Kickstarter Success: Meet Sara Lewis, Quite Possibly the Next Norah Jones

I first met Sara at a castle in Hopewell, NJ. She was there to perform songs from her recently released album, “Birds Without Cages,” and I’ll admit, the idea of attending a mini-concert at a castle with 30, or so, others made me feel pret-ty special. And indeed it was.

Sinking into the cozy couch that rested in a nook within the 11,000 sq. ft mansion, I laid back, closed my eyes and soaked in the young, passionate voice which resonated throughout the room with the combined finesse of Regina Spektor, Ingrid Michaelson and Norah Jones. She was good — really good.

After the performance, I chatted with Sara, 24, and discovered that she created her album using funds she raised through a campaign on Kickstarter. Bubbly and vivacious, Sara shared the story of her success thus far through a red-lipped smile. Unfortunately, the night was closing in — the stark glow of a full moon revealing the approach of midnight — our cue to exit the whimsical castle and return home.

Luckily, I was able to catch up with Sara after that enchanting evening to find out more about how crowdfunding helped this budding artist create her first album.

Culture-ist: How did you learn about Kickstarter?
Lewis: I learned about Kickstarter through a few other musicians I knew who had done campaigns in the past that I had donated to. It was cool to see their handmade videos and see their progress and the excitement that would build along the way. And as a donor, it was neat to be a part of that hype. There are always prizes involved such as CD’s and branded t-shirts that you often get if you donate, but that never really matters to me. I’ll donate to projects I believe in just for the emotional rewards of doing so.

Culture-ist: Why do you think your campaign was successful?
Lewis: I put a lot of work into making the tone of my video be exactly how I wanted to come across to my viewers and potential backers. It took three completely different drafts of the video to get to the final one. Along the way I was constantly asking my friends and family to watch the various drafts to see if they thought it was true to my personality. I was very happy with the final version — I think it ended up really capturing who I am as a person and a musician in a super charming way.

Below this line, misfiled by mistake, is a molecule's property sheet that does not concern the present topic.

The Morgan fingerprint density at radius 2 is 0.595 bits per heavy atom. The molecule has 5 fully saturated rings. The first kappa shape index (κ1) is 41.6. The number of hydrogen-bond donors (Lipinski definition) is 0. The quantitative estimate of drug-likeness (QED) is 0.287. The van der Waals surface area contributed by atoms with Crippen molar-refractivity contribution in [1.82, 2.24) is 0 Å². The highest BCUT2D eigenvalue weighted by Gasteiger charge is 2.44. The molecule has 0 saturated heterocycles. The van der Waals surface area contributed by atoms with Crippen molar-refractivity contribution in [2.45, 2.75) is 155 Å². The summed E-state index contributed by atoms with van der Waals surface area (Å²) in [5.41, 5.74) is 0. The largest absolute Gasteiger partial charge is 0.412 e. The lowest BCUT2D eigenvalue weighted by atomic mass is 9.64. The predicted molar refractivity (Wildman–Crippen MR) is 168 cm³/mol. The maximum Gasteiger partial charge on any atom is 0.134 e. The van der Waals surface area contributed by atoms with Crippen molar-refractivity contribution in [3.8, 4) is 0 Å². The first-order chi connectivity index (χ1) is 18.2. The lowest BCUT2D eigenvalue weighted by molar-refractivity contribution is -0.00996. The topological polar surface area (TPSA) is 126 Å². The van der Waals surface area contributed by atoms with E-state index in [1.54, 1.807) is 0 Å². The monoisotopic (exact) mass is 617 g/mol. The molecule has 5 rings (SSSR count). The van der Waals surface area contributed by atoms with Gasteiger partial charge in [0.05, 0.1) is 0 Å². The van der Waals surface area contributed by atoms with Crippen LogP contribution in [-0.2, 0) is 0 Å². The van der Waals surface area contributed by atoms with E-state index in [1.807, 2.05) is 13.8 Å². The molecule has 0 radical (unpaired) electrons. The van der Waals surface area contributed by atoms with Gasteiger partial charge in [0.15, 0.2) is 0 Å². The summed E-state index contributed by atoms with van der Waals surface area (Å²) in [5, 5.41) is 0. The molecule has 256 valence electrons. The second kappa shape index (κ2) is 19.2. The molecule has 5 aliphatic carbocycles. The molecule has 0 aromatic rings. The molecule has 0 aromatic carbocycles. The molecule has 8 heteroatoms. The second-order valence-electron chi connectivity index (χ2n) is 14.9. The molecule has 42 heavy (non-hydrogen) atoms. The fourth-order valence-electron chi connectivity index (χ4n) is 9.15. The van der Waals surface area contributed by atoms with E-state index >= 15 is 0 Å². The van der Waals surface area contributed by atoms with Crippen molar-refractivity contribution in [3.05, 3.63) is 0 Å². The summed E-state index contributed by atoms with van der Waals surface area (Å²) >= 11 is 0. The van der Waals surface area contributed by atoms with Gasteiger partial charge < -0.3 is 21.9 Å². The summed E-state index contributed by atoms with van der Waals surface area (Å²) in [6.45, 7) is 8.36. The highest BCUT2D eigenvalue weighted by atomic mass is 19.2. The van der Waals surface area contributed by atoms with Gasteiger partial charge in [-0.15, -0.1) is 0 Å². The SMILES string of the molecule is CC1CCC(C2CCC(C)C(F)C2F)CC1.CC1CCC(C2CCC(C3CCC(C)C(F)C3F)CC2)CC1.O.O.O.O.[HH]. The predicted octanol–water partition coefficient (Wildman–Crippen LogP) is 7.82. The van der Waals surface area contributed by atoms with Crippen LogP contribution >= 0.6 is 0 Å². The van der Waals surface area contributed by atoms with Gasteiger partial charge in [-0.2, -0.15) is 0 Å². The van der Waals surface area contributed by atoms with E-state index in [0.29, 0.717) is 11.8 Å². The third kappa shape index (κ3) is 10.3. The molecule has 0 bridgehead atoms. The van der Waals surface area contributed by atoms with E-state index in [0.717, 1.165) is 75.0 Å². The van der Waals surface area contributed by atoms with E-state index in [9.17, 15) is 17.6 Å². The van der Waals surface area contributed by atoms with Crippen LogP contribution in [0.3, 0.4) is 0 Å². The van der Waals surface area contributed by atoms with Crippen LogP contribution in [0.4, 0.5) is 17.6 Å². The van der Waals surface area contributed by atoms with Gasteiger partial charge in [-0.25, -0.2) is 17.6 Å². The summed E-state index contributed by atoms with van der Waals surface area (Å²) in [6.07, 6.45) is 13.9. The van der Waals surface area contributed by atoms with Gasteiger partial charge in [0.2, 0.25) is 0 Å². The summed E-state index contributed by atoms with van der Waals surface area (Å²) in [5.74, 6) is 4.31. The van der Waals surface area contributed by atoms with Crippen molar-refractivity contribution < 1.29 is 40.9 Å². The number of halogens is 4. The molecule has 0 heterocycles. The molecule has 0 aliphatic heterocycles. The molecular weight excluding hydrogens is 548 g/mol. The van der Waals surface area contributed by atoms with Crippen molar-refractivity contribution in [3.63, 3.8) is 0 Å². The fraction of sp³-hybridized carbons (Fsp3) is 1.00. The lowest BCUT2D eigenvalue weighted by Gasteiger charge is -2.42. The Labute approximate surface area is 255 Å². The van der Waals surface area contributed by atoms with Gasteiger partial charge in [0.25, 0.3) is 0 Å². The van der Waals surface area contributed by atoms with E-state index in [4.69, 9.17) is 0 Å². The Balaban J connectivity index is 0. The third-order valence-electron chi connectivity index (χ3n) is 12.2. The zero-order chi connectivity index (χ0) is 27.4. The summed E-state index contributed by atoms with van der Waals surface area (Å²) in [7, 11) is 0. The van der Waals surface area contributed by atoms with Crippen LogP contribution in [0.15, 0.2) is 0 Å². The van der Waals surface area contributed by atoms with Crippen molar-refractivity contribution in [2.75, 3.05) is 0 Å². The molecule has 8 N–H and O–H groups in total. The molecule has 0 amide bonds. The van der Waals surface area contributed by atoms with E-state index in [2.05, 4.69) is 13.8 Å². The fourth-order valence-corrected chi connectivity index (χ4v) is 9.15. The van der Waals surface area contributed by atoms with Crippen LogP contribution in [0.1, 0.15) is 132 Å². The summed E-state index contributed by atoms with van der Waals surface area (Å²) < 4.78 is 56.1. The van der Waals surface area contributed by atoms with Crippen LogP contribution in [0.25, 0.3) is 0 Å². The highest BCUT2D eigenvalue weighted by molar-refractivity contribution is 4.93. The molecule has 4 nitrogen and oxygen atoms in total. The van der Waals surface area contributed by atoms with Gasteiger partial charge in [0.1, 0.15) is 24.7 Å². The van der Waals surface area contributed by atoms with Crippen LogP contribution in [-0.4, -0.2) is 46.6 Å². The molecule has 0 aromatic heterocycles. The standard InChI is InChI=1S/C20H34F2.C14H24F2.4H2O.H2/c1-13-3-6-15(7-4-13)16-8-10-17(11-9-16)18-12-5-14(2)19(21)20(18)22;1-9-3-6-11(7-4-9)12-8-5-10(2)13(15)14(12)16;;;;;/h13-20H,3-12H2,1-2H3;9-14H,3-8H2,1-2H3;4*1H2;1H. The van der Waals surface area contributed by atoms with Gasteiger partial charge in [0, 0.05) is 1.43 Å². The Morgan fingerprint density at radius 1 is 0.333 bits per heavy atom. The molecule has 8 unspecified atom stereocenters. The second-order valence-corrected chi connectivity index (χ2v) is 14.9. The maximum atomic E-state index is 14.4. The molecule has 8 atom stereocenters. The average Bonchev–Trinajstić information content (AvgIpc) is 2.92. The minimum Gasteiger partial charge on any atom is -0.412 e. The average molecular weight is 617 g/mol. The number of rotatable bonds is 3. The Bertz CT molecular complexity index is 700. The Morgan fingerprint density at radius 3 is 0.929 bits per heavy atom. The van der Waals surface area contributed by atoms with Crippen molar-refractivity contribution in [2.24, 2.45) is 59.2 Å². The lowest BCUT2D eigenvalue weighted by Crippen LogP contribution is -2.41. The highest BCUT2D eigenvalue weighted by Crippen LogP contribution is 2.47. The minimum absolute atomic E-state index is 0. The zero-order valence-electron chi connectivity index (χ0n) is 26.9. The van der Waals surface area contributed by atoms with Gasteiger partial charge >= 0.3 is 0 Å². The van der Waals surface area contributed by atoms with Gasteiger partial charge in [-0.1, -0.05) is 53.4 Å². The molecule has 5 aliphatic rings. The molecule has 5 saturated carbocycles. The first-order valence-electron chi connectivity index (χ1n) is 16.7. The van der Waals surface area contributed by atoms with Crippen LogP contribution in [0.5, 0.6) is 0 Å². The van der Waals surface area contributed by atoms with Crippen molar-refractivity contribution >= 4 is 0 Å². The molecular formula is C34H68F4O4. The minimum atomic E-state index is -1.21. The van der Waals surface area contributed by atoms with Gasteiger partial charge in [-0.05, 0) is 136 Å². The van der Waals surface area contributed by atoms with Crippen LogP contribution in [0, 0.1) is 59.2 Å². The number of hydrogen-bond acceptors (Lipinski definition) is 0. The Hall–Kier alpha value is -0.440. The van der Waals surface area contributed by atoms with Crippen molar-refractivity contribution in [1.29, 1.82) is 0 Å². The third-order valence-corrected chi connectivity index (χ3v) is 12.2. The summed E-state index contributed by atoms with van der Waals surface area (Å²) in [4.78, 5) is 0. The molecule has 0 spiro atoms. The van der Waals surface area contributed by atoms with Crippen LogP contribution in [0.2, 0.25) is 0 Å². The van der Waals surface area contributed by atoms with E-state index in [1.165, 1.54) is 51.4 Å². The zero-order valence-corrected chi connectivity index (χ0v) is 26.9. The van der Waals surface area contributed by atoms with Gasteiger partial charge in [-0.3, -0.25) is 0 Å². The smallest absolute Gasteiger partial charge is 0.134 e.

I also updated people about the campaign throughout the five weeks that it ran. Every week, I would put an update on Kickstarter with a photo or video or song clip, and also send along an email to my mailing list, asking people to spread the word about the project. During the last two weeks, I would post about my Kickstarter on Facebook like one-three times per day. Ha — I would say things like “C’mon guys! We’re 67 percent of the way there! I just need $____ to get to my goal! Let’s do this!!” It probably annoyed the hell out of a lot of people, but it definitely got enough people excited because I did make my $5,000 and then some. 🙂

Culture-ist: Can you offer any tips for budding entrepreneurs/artists who want to put their idea in motion using Kickstarter?
Lewis: Be very confident about your project. You have to want it more than anything else in the world to be able to sell it and ask people to back it financially. You can’t just be like “Hey, I’m doing this cool thing, give me money.” You have to be like, “Hey this is my career and my passion, and by contributing to this project you will be helping to make something beautiful.” You also have to instill trust in people by talking about your past accomplishments in your career. The only way that people will believe that you’ll deliver is if you’ve already proven that you’re a dedicated and hardworking artist.